- On August 8, 2021
COVID got you re-thinking your life? Here are some great tips from Chris Fralic, SV veteran and VC, to be a better person AND build a strong network. (Check out the entire post by First Round Review, launched by First Round Capital to share information how to build technology companies here.)
- Be human to every person you meet. What does that mean? Be genuine, show appreciation, and listen actively. (To listen actively, show you understand and encourage people to continue. Do not be the lawyer trying to get your point across all the time.) Be humble (e.g., meet or speak live if you are going to reject someone, or admit where you are not good at something, which gives you credibility.) Try to give something of value to everyone, e.g., brainstorm strategies, make an intro, frame another perspective. All these things build genuine connections with people.
- Research what you are interested in and target people you want to be connected with. Know before you meet what expertise they like to provide, what are their key/recent accomplishment, and what you’d like to get out it if you actually meet. Fralic notes, “Just knowing this much will give you a leg up in the moment as long as you’re honest, straightforward, and have a clear objective. People approach me through email with ‘faux familiarity’ all the time, saying, ‘Hey how have you been? It’s been awhile!’ Nope. It’s been never. Just say you don’t have a connection and make a compelling argument for why we should meet, i.e. ‘You don’t know me but you’ve done X and Y, would you be willing to tell me what you think of Z.’ It might not work but it has a far better chance.”
- Ask people for intros the right way. Make it easy for the other person to say yes. “For example if you’re asking for an intro, write a self-contained forwardable email,” one that “has a subject line customized for the end recipient and quickly explains who you are, what you want and why.” Include your contact info including cell in case that person is a phone person (rarely the case, but you never know). Ask for the appropriate amount of time for a meeting. I hate it when people ask to schedule an hour with me when fifteen minutes makes more sense, or ask me to lunch “to pick my brain.” I personally don’t need a free lunch and am happy to give advice on a quick call.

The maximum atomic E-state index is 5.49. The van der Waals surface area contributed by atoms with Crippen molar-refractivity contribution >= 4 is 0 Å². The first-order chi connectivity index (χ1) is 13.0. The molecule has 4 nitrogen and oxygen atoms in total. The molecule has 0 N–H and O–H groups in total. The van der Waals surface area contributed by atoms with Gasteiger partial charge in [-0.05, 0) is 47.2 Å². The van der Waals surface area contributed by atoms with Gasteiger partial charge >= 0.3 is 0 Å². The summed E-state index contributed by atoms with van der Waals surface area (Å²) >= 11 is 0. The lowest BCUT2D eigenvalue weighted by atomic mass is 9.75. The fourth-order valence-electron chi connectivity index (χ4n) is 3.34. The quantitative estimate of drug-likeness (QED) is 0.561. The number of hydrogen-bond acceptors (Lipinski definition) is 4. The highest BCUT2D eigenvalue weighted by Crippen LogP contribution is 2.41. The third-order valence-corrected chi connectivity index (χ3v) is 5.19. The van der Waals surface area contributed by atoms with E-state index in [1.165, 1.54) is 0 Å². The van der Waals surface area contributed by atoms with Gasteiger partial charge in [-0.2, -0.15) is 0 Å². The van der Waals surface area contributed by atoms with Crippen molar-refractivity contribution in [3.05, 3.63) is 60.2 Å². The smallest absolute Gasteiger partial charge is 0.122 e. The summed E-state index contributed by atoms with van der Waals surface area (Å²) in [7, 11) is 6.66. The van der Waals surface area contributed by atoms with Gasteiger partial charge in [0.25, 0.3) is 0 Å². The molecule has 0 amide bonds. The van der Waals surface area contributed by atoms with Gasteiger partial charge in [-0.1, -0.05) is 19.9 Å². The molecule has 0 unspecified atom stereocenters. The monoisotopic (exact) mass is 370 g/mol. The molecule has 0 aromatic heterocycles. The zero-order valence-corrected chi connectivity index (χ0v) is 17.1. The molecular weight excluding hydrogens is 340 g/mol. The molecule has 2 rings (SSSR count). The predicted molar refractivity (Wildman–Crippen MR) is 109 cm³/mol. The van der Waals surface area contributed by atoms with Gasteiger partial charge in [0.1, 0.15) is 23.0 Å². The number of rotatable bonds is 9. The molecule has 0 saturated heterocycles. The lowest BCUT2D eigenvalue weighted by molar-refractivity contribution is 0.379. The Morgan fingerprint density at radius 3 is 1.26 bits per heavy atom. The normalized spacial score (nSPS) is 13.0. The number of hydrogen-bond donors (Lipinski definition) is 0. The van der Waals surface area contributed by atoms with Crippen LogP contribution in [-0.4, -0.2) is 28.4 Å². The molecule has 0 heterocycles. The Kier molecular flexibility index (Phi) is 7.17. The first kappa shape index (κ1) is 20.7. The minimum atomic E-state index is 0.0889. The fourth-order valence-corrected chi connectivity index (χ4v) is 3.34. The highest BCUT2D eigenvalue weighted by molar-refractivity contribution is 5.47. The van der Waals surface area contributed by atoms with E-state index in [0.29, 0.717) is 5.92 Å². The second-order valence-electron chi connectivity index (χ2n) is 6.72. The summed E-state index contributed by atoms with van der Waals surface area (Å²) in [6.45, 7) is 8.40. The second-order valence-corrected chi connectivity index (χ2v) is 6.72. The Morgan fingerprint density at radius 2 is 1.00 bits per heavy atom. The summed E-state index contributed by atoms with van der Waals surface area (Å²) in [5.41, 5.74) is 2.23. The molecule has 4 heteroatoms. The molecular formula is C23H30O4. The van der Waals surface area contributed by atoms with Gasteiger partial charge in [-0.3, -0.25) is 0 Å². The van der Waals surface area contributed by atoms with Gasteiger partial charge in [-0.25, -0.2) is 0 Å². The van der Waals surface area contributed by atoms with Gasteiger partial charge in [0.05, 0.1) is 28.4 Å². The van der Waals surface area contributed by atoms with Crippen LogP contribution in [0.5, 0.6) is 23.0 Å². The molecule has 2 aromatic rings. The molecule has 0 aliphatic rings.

- Follow up after the meeting. Simply by updating the person on how their advice went or by completing deliverables promised will put you in the top quartile of people! I find that to be the case — I give advice based on market research at no cost on a daily basis but rarely hear back on what happened. Those that get back to me I certainly remember. What’s key to fostering relationships is remembering what the other person said to you and building on that.
- Understand it takes time to build a great reputation and long-term relationships. Do not keep score. Don’t reach out only when you need something. Make it a natural relationship; send congrats, notes on something they’d like, donate to their interests, etc. An interesting metric on your reputation is your response rate. If you are getting less than 10% response, that is really bad. In contrast, a 100% response rate means you are not asking for enough! Finally, prepare as much as you can for an opportunity and then aim for the “Zone of Indifference,” where “you can look yourself in the eye and know you did everything you could to make it happen. When you’re in the Zone, it’s great if you achieve your goal, but if you don’t, you spare yourself the regret, doubt or stress you might have otherwise.”